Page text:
The Alcohol and Drug Foundation are calling for a new national strategy to reduce the harm caused by alcohol abuse which is ranking more harmful than crystal meth.
In a study published in the Journal of Psychopharmacology, alcohol has been ranked the number one most harmful drug to both individuals and others, because of the number of drug-related deaths, injuries, family adversity and economic costs of alcohol abuse.
Crystal methamphetamine ranked second, scoring highly on loss of relationships, injury, crime and deaths.
According to the study, Australia differs from the UK and the European Union, where heroin is ranked the second most overall harmful substance after alcohol. In Australia, heroin is ranked third.
“Harms from alcohol and other drugs, including crystal methamphetamine are preventable. Long term investments in prevention are critical in building a healthier Australia,” said the Alcohol and Drug Foundation’s CEO, Dr Erin Lalor.
Alcohol has ‘no health benefits’
“Every year in Australia, there are approximately 157,000 hospitalisations and 5,500 deaths from alcohol-related injuries, illnesses and accidents. All are preventable,” said the Alcohol and Drug Foundation’s CEO Dr Lalor.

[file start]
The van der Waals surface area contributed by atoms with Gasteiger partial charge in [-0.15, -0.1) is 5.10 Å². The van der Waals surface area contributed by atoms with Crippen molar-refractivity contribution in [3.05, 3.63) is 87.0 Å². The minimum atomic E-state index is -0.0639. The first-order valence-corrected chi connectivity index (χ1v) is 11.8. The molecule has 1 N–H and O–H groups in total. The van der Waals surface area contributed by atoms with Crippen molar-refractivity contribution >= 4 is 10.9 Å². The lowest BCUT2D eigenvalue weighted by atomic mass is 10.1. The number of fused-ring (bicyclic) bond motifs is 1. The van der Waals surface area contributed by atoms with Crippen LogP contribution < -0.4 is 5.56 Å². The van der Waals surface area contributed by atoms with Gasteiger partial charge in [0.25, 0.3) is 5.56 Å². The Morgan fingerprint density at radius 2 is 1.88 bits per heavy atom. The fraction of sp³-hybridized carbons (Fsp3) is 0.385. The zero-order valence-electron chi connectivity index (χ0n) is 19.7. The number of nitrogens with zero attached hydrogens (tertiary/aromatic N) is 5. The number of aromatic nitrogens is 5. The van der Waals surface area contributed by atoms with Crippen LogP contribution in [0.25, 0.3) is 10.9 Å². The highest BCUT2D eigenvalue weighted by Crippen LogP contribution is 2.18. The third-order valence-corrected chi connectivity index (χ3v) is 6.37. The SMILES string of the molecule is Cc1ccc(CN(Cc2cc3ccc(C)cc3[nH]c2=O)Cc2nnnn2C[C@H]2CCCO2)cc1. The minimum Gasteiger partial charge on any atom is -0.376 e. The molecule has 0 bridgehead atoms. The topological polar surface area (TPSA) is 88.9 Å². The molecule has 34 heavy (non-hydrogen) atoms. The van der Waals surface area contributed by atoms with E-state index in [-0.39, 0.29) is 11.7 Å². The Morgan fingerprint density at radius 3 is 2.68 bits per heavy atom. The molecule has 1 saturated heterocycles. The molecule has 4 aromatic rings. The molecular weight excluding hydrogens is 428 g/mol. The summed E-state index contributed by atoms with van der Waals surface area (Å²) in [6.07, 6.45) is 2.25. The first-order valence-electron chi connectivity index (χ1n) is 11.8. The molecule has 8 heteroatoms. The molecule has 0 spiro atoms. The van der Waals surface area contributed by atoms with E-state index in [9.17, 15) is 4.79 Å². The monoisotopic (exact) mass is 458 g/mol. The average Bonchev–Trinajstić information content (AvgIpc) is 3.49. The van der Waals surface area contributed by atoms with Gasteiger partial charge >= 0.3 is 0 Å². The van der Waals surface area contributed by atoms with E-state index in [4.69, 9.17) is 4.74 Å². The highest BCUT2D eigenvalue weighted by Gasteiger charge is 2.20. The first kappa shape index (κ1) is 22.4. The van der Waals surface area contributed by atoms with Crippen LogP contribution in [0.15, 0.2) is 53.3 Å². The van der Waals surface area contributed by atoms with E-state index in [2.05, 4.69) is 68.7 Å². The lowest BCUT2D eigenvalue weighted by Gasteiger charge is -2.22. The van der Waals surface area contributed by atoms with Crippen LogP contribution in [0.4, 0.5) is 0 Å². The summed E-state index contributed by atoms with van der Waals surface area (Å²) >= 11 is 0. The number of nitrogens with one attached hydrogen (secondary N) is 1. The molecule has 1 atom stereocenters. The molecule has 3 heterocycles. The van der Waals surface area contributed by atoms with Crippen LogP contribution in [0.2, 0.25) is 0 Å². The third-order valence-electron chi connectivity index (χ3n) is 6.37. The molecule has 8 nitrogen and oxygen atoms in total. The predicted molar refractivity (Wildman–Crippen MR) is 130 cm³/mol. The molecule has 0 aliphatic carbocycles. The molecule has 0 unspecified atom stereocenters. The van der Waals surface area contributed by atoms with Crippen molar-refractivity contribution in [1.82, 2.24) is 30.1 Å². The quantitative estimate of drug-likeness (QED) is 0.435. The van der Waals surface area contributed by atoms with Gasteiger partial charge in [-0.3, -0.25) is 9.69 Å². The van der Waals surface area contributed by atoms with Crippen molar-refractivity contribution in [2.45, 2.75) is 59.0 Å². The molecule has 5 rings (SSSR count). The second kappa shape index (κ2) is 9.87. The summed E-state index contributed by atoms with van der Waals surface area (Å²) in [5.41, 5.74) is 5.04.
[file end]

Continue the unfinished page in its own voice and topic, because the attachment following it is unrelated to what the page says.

“There are no health benefits from alcohol. Cutting back can reduce a person’s risk of injuries and accidents, as well as the risk of developing chronic alcohol-related diseases such as cancer,” Dr Lalor remarked.
“This review reaffirms the need for a new National Alcohol Strategy to help prevent and reduce alcohol-related harms,” Dr Lalor added.
More heroin in Victoria
Earlier this month a report by The Australian Criminal Intelligence Commission (ACIC) revealed that urban Victorians consume more heroin than other Australians. The state’s regions have recorded the highest use of MDMA and oxycodone.
According to the seventh National Wastewater Drug Monitoring Program Victoria has the highest average capital city consumption and second highest average regional consumption of heroin in the country, and the highest average regional consumption of MDMA and oxycodone.
Of the states, NSW led the country in cocaine consumption, Queensland and South Australia favoured fentanyl while the Northern Territory had the highest consumption of alcohol and nicotine.
Western Australia continued to produce some of the highest meth consumption levels in capital city and regional areas while Tasmania had the highest average capital city consumption of MDMA, oxycodone, fentanyl and cannabis nationally.
“The Australian community continues to consume illicit drugs at concerning levels,” ACIC Chief Executive Officer Michael Phelan said.